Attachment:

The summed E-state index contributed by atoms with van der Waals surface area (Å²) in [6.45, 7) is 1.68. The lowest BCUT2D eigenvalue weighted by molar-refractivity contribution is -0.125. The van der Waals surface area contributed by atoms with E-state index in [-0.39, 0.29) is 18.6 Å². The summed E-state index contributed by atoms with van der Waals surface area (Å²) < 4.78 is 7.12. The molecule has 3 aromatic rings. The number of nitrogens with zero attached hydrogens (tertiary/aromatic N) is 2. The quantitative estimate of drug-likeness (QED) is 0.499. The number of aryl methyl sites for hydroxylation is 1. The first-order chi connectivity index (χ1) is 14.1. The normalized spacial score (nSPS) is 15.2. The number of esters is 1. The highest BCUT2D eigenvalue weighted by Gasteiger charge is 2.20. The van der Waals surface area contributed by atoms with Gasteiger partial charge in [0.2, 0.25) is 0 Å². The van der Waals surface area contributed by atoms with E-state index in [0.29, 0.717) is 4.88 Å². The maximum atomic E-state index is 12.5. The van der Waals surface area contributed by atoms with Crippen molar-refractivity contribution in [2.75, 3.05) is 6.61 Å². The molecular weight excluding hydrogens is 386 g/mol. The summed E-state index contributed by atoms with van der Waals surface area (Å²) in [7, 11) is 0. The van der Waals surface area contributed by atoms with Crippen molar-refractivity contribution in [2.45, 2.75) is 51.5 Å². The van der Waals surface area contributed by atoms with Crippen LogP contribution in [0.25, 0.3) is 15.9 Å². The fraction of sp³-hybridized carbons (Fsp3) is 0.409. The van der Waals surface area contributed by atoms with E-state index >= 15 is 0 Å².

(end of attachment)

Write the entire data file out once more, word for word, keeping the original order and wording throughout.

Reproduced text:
The summed E-state index contributed by atoms with van der Waals surface area (Å²) in [6.45, 7) is 1.68. The lowest BCUT2D eigenvalue weighted by molar-refractivity contribution is -0.125. The van der Waals surface area contributed by atoms with E-state index in [-0.39, 0.29) is 18.6 Å². The summed E-state index contributed by atoms with van der Waals surface area (Å²) < 4.78 is 7.12. The molecule has 3 aromatic rings. The number of nitrogens with zero attached hydrogens (tertiary/aromatic N) is 2. The quantitative estimate of drug-likeness (QED) is 0.499. The number of aryl methyl sites for hydroxylation is 1. The first-order chi connectivity index (χ1) is 14.1. The normalized spacial score (nSPS) is 15.2. The number of esters is 1. The highest BCUT2D eigenvalue weighted by Gasteiger charge is 2.20. The van der Waals surface area contributed by atoms with Gasteiger partial charge in [0.2, 0.25) is 0 Å². The van der Waals surface area contributed by atoms with E-state index in [0.29, 0.717) is 4.88 Å². The maximum atomic E-state index is 12.5. The van der Waals surface area contributed by atoms with Crippen molar-refractivity contribution in [2.75, 3.05) is 6.61 Å². The molecular weight excluding hydrogens is 386 g/mol. The summed E-state index contributed by atoms with van der Waals surface area (Å²) in [7, 11) is 0. The van der Waals surface area contributed by atoms with Crippen molar-refractivity contribution in [2.45, 2.75) is 51.5 Å². The van der Waals surface area contributed by atoms with Crippen LogP contribution in [0.25, 0.3) is 15.9 Å². The fraction of sp³-hybridized carbons (Fsp3) is 0.409. The van der Waals surface area contributed by atoms with E-state index >= 15 is 0 Å².